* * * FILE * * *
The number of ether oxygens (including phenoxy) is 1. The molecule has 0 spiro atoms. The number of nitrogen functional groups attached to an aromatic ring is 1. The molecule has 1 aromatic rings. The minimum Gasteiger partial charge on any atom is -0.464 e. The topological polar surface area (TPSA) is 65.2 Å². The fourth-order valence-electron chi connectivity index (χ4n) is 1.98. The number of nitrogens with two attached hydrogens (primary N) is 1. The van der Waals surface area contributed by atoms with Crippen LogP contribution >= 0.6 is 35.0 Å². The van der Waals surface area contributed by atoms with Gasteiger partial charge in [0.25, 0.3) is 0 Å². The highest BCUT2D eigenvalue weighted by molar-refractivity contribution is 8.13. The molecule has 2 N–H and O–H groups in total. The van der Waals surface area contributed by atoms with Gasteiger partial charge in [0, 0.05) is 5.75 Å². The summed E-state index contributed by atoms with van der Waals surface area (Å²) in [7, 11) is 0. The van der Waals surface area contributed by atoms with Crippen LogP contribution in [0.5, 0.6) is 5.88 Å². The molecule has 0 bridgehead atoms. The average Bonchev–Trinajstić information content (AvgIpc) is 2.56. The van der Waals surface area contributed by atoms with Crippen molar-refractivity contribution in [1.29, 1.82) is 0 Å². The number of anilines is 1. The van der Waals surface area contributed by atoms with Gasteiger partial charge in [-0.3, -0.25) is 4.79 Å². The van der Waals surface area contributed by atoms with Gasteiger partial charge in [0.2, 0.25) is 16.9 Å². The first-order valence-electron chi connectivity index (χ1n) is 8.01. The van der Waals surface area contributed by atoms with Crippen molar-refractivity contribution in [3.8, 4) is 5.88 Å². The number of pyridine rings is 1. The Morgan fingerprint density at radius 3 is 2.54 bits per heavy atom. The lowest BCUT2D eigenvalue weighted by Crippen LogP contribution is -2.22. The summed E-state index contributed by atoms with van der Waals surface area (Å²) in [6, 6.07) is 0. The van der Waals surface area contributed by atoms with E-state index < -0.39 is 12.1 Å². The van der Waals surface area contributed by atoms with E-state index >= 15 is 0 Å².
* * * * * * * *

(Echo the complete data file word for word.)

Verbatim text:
The number of ether oxygens (including phenoxy) is 1. The molecule has 0 spiro atoms. The number of nitrogen functional groups attached to an aromatic ring is 1. The molecule has 1 aromatic rings. The minimum Gasteiger partial charge on any atom is -0.464 e. The topological polar surface area (TPSA) is 65.2 Å². The fourth-order valence-electron chi connectivity index (χ4n) is 1.98. The number of nitrogens with two attached hydrogens (primary N) is 1. The van der Waals surface area contributed by atoms with Crippen LogP contribution >= 0.6 is 35.0 Å². The van der Waals surface area contributed by atoms with Gasteiger partial charge in [0.25, 0.3) is 0 Å². The highest BCUT2D eigenvalue weighted by molar-refractivity contribution is 8.13. The molecule has 2 N–H and O–H groups in total. The van der Waals surface area contributed by atoms with Gasteiger partial charge in [0, 0.05) is 5.75 Å². The summed E-state index contributed by atoms with van der Waals surface area (Å²) in [7, 11) is 0. The van der Waals surface area contributed by atoms with Crippen LogP contribution in [0.5, 0.6) is 5.88 Å². The molecule has 0 bridgehead atoms. The average Bonchev–Trinajstić information content (AvgIpc) is 2.56. The van der Waals surface area contributed by atoms with Crippen molar-refractivity contribution in [1.29, 1.82) is 0 Å². The number of anilines is 1. The van der Waals surface area contributed by atoms with Gasteiger partial charge in [-0.3, -0.25) is 4.79 Å². The van der Waals surface area contributed by atoms with Gasteiger partial charge in [0.2, 0.25) is 16.9 Å². The first-order valence-electron chi connectivity index (χ1n) is 8.01. The van der Waals surface area contributed by atoms with Crippen molar-refractivity contribution in [3.8, 4) is 5.88 Å². The number of pyridine rings is 1. The Morgan fingerprint density at radius 3 is 2.54 bits per heavy atom. The lowest BCUT2D eigenvalue weighted by Crippen LogP contribution is -2.22. The summed E-state index contributed by atoms with van der Waals surface area (Å²) in [6, 6.07) is 0. The van der Waals surface area contributed by atoms with E-state index < -0.39 is 12.1 Å². The van der Waals surface area contributed by atoms with E-state index >= 15 is 0 Å².